A mainstay at many Italian restaurants, it’s an appetizer comprising slices of grilled bread adorned with any number of toppings.
According to Italian cookbook author Marcella Hazan, bruschetta likely originated in ancient Rome.
Olive growers who brought their produce there to be pressed would sample the flavor of the fresh-squeezed oil on toasted slices of bread.
Each topping yields roughly two cups, which should be ample to top four large slices of grilled bread.
[…] bruschetta is nothing if not basic, meaning that just about any filling you’d ordinarily put between two slices of bread will also work as a topping for bruschetta: egg salad, tuna salad, runny cheese, hummus, grilled vegetables, you name it.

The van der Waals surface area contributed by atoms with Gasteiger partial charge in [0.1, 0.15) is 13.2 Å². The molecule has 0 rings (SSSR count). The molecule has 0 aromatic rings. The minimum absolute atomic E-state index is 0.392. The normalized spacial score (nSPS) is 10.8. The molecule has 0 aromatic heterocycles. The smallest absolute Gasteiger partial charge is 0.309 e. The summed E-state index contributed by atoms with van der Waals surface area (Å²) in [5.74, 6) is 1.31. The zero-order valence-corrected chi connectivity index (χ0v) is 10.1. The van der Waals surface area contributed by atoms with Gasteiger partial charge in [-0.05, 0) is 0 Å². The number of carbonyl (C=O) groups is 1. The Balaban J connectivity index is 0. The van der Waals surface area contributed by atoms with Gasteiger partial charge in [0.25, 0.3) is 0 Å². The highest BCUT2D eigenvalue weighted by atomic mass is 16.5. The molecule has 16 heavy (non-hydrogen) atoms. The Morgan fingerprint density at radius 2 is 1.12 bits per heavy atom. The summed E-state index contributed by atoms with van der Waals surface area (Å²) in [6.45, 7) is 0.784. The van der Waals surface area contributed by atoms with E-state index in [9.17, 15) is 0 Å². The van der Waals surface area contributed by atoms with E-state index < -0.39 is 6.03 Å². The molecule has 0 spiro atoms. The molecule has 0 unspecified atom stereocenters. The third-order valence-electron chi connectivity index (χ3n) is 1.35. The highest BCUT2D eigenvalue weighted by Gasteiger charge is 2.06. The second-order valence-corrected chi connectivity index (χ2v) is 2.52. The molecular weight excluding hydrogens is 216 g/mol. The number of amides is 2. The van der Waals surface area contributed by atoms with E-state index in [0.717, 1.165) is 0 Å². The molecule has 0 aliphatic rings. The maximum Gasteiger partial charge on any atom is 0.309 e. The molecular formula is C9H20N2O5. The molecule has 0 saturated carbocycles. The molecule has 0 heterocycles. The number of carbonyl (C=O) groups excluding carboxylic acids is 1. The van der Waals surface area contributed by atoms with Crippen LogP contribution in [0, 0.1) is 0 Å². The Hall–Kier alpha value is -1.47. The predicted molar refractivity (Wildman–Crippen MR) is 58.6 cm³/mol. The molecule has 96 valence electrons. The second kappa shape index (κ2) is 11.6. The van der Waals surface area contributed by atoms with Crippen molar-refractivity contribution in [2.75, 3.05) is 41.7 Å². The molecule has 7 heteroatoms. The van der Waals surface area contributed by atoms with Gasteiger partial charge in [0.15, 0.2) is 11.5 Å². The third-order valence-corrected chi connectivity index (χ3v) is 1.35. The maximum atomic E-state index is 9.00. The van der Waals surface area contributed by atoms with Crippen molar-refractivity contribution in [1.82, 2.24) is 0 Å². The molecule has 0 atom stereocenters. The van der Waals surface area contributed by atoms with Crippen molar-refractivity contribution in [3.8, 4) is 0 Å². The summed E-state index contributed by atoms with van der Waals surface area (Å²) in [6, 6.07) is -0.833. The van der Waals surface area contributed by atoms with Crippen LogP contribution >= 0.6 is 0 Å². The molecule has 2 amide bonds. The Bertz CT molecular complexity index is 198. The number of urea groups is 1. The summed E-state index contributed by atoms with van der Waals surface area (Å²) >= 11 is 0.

Extra-virgin olive oil for brushing the bread
Remove the bread from the pan and, while it’s still hot, rub one side of each slice with a cut clove of garlic, then sprinkle it very lightly with salt.
¼ cup sour cream or Greek yogurt
1⁄3 cup minced red onion
In a medium bowl, mash beans using a potato masher, leaving about half in large pieces and the rest mashed.
Add onion, fennel, garlic, olive oil, lemon juice, oregano, hot pepper flakes and salt to taste and stir well.